UBS Wealth Management Research Study: “UBS research focus”

UBS Wealth Management Research Study: “UBS research focus”

The financial crisis and its aftermath

In its latest UBS research focus report, UBS Wealth Management Research concludes that the global economy will grow at a slower pace than it has over the past few decades and that inflation expectations will likely increase. Given this more austere outlook, corporate earnings growth will likely revert to a more sustainable trend – but a much lower one than prevailed before the crisis, especially within the financial industry. However, the report also stresses that fundamentals continue to support strong growth in emerging markets once the worst of the financial crisis has passed. With government reflationary measures in full swing, the authors conclude that higher-risk assets appear cheap, assets traditionally perceived as safe, such as nominal government bonds, are expensive, and the US dollar will remain under pressure.

The latest UBS research focus, “The financial crisis and its aftermath,” details the causes of the current crisis, looks at likely outcomes and explains the potential investment implications. The authors find that government policy will play an increasingly important role in shaping the economy and financial markets in the years to come. The report also looks at the longer-term structural implications for the economy, the financial sector, and the return outlook for various asset classes.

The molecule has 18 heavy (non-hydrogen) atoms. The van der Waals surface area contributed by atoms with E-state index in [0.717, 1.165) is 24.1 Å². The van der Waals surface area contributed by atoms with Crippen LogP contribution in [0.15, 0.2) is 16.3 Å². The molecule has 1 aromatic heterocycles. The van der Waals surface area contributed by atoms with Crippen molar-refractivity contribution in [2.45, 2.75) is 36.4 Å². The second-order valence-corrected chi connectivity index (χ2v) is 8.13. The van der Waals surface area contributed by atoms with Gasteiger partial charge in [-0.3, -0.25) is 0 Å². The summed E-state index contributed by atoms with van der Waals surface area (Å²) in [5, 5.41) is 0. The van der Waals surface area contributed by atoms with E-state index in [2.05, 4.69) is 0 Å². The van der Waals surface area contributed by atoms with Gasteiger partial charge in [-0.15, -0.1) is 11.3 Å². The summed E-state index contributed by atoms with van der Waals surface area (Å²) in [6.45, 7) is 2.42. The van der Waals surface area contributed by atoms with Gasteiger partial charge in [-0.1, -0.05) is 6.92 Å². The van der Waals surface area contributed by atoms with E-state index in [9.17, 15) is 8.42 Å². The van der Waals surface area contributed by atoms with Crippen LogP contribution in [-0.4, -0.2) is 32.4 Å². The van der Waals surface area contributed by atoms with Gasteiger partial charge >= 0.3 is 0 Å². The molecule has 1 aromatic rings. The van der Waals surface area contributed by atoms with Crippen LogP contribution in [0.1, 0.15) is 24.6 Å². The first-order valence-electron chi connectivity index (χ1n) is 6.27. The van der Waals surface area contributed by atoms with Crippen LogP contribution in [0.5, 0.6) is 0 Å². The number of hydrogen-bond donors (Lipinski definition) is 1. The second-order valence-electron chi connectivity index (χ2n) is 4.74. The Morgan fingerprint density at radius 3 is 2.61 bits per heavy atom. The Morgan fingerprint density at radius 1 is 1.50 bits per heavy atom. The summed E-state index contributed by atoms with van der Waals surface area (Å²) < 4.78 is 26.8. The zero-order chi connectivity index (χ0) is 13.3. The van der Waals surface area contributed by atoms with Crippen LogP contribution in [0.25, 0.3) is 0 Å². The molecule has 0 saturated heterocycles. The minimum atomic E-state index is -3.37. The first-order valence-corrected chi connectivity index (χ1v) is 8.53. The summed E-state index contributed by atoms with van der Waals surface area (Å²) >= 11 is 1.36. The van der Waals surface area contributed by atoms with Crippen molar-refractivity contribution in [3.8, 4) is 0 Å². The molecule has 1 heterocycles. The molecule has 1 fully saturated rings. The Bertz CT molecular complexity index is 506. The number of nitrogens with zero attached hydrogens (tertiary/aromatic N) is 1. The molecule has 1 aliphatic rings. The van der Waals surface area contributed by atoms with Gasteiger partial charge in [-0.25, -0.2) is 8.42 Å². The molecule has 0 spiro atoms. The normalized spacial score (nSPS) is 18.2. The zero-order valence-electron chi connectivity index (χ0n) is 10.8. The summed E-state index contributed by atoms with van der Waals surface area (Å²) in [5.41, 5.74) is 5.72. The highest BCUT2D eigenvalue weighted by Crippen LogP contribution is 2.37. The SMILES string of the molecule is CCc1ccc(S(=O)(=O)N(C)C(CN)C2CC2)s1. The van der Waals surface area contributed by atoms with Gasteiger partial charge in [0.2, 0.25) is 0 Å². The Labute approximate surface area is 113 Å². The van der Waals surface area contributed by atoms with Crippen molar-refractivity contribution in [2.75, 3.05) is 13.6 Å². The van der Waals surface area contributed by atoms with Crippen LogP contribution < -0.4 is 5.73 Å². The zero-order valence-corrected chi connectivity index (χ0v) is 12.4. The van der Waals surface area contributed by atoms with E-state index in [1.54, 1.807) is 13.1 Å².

Lower trend growth, risk of higher inflation
UBS Wealth Management Research expects longer-term economic growth to slow as a result of broad-based deleveraging and increased regulation in the aftermath of the financial crisis. This reinforces a long-term trend already set in motion from the ongoing aging of the population. Consequently, governments face ever-increasing deficits and subdued growth with few effective options at their disposal. Debt-to-GDP ratios will likely rise unless there are cuts in discretionary and entitlement spending or taxes are increased. And in countries most exposed to the financial crisis, policymakers may prefer higher inflation as an antidote to ever-increasing debt.

The authors also forecast higher inflation expectations to emerge as a result of the policies being pursued to reflate the economy. The main problem for policymakers once the financial crisis has passed will be to ensure that the massive liquidity injections from governments and central banks do not lead to a surge in inflation. But given the persistent reemergence of deflation concerns, policymakers might opt to delay tightening monetary conditions too long. In addition, inflation would advance the deleveraging process because it profoundly affects wealth redistribution by reducing the real value of outstanding debt.

Nominal government bonds expensive